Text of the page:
Life without Petroleum page 3
Who votes in Victoria? page 4
Release your Creative Spirit page 6
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What are your priorities?
Published by Fernwood Neighbourhood Resource Group Editorial Committee
Lee Herrin Kellan Mckeen
Azelia Serjeantson Matt Takach
Founding Editor Lisa Helps Contributors
Shaun Macpherson Trevor Burnett Arlene Nesbitt Geoff Cross Margaret Hantiuk
Lee Herrin David Segal Al Williams Kellan McKeen Emmy McMillan
Mila Czemerys Geoff Cross
Tamara Li Al Williams
Mila Czemerys Contact us
1313 Gladstone Avenue Victoria, BC V8R 1R9 T 778.410.2497 F 250.381.1509 firstname.lastname@example.org www.villagevibe.ca To enquire about advertising in the Village Vibe, please contact email@example.com The views expressed in the Village Vibe do not necessarily reflect the views of Fernwood NRG.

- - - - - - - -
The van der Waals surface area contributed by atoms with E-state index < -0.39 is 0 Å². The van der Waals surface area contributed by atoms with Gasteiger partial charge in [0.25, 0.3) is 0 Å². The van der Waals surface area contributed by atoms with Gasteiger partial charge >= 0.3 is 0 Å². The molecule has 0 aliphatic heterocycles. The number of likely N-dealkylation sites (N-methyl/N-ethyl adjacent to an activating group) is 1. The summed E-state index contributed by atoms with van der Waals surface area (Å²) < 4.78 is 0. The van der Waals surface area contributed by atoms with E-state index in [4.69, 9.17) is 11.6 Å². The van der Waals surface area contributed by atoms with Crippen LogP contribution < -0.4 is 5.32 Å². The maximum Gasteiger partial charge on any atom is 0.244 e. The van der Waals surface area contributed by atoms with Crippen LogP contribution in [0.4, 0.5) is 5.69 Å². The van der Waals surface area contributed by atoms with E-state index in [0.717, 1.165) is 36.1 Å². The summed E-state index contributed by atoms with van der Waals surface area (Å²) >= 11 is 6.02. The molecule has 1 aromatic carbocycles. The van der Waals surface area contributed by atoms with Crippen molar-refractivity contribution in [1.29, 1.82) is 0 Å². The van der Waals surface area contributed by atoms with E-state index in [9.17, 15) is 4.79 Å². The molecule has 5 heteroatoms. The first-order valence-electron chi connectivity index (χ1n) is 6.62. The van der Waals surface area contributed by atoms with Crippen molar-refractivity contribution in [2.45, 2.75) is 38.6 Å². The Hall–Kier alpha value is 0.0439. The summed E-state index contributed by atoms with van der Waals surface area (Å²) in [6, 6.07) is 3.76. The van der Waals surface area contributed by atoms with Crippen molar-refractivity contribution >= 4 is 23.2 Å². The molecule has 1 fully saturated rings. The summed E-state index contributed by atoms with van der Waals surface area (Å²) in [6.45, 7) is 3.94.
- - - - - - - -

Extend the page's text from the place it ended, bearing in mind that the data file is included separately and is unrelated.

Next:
declaration of principles & values ›› We are committed to creating a socially, environmentally,
and economically sustainable neighbourhood;
We are committed to using our resources prudently and to becoming financially self-reliant; We are committed to the creation and support of neighbourhood employment;
We are committed to engaging the dreams, resources, and talents of our neighbours and to fostering new links between them;
We are committed to taking action in response to neighbourhood issues, ideas, and initiatives;
Ultimately, we don’t get the level of service and investment we deserve, we get the level of service and investment we demand—and the way we make our demands known is through getting active and involved. Learn about the issues; learn about the candidates; attend an all candidates meeting; ask a question; but most of all, on November 19th, save a few minutes to head to George Jay School to vote. In past years you wouldn’t have had to line up. Here’s hoping that this year it’s lined up around the block. And if it is, relish every second spent in line acknowledging the political awakening of Fernwood.